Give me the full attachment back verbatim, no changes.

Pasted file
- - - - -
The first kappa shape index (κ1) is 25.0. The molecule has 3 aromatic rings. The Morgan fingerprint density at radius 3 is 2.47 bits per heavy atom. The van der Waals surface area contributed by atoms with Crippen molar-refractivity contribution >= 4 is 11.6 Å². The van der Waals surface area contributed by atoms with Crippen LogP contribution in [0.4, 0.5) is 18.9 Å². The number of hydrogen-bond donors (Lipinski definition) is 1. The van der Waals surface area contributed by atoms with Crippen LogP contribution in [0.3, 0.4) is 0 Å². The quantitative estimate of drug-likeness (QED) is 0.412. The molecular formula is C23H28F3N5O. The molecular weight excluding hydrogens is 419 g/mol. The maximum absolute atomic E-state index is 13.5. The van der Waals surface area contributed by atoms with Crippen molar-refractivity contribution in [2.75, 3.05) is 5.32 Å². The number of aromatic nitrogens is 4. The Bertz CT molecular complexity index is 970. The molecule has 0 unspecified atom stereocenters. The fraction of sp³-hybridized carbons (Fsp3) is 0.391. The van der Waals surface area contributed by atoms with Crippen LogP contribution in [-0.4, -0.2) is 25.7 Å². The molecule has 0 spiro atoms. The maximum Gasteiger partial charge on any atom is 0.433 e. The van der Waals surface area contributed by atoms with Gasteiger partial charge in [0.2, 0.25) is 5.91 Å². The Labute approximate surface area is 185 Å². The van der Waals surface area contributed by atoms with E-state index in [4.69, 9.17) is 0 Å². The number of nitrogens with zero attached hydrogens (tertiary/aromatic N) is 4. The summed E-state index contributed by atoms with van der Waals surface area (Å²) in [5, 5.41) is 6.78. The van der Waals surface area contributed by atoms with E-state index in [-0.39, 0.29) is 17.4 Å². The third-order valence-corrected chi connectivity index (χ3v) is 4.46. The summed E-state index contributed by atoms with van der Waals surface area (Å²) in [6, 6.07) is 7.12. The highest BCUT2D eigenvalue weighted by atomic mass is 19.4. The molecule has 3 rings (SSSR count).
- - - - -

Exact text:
The first kappa shape index (κ1) is 25.0. The molecule has 3 aromatic rings. The Morgan fingerprint density at radius 3 is 2.47 bits per heavy atom. The van der Waals surface area contributed by atoms with Crippen molar-refractivity contribution >= 4 is 11.6 Å². The van der Waals surface area contributed by atoms with Crippen LogP contribution in [0.4, 0.5) is 18.9 Å². The number of hydrogen-bond donors (Lipinski definition) is 1. The van der Waals surface area contributed by atoms with Crippen LogP contribution in [0.3, 0.4) is 0 Å². The quantitative estimate of drug-likeness (QED) is 0.412. The molecular formula is C23H28F3N5O. The molecular weight excluding hydrogens is 419 g/mol. The maximum absolute atomic E-state index is 13.5. The van der Waals surface area contributed by atoms with Crippen molar-refractivity contribution in [2.75, 3.05) is 5.32 Å². The number of aromatic nitrogens is 4. The Bertz CT molecular complexity index is 970. The molecule has 0 unspecified atom stereocenters. The fraction of sp³-hybridized carbons (Fsp3) is 0.391. The van der Waals surface area contributed by atoms with Crippen LogP contribution in [-0.4, -0.2) is 25.7 Å². The molecule has 0 spiro atoms. The maximum Gasteiger partial charge on any atom is 0.433 e. The van der Waals surface area contributed by atoms with Gasteiger partial charge in [0.2, 0.25) is 5.91 Å². The Labute approximate surface area is 185 Å². The van der Waals surface area contributed by atoms with E-state index in [4.69, 9.17) is 0 Å². The number of nitrogens with zero attached hydrogens (tertiary/aromatic N) is 4. The summed E-state index contributed by atoms with van der Waals surface area (Å²) in [5, 5.41) is 6.78. The van der Waals surface area contributed by atoms with E-state index in [-0.39, 0.29) is 17.4 Å². The third-order valence-corrected chi connectivity index (χ3v) is 4.46. The summed E-state index contributed by atoms with van der Waals surface area (Å²) in [6, 6.07) is 7.12. The highest BCUT2D eigenvalue weighted by atomic mass is 19.4. The molecule has 3 rings (SSSR count).